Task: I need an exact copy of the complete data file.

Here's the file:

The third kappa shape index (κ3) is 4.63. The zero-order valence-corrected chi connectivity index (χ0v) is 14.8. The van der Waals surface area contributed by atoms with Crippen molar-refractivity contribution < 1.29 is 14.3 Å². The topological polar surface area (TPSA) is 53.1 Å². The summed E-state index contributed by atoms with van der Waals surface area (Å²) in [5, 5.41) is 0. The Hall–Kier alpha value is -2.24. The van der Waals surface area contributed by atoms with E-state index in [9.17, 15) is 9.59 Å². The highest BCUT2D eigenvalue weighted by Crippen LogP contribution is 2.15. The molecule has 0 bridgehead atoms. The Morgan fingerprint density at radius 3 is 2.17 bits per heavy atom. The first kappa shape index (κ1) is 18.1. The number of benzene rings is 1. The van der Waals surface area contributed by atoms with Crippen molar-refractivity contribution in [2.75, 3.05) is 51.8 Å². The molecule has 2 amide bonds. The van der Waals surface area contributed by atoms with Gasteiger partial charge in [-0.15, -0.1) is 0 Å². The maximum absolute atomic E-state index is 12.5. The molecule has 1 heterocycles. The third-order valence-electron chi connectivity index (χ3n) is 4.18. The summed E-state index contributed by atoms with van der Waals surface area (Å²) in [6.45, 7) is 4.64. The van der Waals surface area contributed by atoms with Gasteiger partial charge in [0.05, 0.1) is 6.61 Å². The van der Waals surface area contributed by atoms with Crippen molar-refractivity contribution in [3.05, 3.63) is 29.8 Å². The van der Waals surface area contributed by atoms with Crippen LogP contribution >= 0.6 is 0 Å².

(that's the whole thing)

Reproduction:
The third kappa shape index (κ3) is 4.63. The zero-order valence-corrected chi connectivity index (χ0v) is 14.8. The van der Waals surface area contributed by atoms with Crippen molar-refractivity contribution < 1.29 is 14.3 Å². The topological polar surface area (TPSA) is 53.1 Å². The summed E-state index contributed by atoms with van der Waals surface area (Å²) in [5, 5.41) is 0. The Hall–Kier alpha value is -2.24. The van der Waals surface area contributed by atoms with E-state index in [9.17, 15) is 9.59 Å². The highest BCUT2D eigenvalue weighted by Crippen LogP contribution is 2.15. The molecule has 0 bridgehead atoms. The Morgan fingerprint density at radius 3 is 2.17 bits per heavy atom. The first kappa shape index (κ1) is 18.1. The number of benzene rings is 1. The van der Waals surface area contributed by atoms with Crippen molar-refractivity contribution in [2.75, 3.05) is 51.8 Å². The molecule has 2 amide bonds. The van der Waals surface area contributed by atoms with Gasteiger partial charge in [-0.15, -0.1) is 0 Å². The maximum absolute atomic E-state index is 12.5. The molecule has 1 heterocycles. The third-order valence-electron chi connectivity index (χ3n) is 4.18. The summed E-state index contributed by atoms with van der Waals surface area (Å²) in [6.45, 7) is 4.64. The van der Waals surface area contributed by atoms with Gasteiger partial charge in [0.05, 0.1) is 6.61 Å². The van der Waals surface area contributed by atoms with Crippen molar-refractivity contribution in [3.05, 3.63) is 29.8 Å². The van der Waals surface area contributed by atoms with Crippen LogP contribution >= 0.6 is 0 Å².